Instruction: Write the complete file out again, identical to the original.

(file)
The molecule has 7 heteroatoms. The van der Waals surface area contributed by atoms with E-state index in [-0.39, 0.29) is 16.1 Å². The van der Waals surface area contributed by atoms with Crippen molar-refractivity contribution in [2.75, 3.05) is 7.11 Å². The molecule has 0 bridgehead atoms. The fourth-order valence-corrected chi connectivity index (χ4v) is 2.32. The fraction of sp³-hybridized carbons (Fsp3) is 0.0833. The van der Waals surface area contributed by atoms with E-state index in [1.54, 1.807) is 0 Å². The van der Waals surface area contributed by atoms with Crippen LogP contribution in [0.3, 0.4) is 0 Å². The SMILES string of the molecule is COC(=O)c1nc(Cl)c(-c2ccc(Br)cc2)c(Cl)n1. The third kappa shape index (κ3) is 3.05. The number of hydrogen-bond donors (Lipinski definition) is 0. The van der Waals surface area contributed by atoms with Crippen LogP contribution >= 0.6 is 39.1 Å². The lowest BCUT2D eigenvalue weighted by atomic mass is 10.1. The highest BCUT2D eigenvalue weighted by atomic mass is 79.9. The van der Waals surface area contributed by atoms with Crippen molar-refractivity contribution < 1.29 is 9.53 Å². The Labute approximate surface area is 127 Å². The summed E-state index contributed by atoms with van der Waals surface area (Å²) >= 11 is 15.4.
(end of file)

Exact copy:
The molecule has 7 heteroatoms. The van der Waals surface area contributed by atoms with E-state index in [-0.39, 0.29) is 16.1 Å². The van der Waals surface area contributed by atoms with Crippen molar-refractivity contribution in [2.75, 3.05) is 7.11 Å². The molecule has 0 bridgehead atoms. The fourth-order valence-corrected chi connectivity index (χ4v) is 2.32. The fraction of sp³-hybridized carbons (Fsp3) is 0.0833. The van der Waals surface area contributed by atoms with E-state index in [1.54, 1.807) is 0 Å². The van der Waals surface area contributed by atoms with Crippen LogP contribution in [0.3, 0.4) is 0 Å². The SMILES string of the molecule is COC(=O)c1nc(Cl)c(-c2ccc(Br)cc2)c(Cl)n1. The third kappa shape index (κ3) is 3.05. The number of hydrogen-bond donors (Lipinski definition) is 0. The van der Waals surface area contributed by atoms with Crippen LogP contribution >= 0.6 is 39.1 Å². The lowest BCUT2D eigenvalue weighted by atomic mass is 10.1. The highest BCUT2D eigenvalue weighted by atomic mass is 79.9. The van der Waals surface area contributed by atoms with Crippen molar-refractivity contribution < 1.29 is 9.53 Å². The Labute approximate surface area is 127 Å². The summed E-state index contributed by atoms with van der Waals surface area (Å²) >= 11 is 15.4.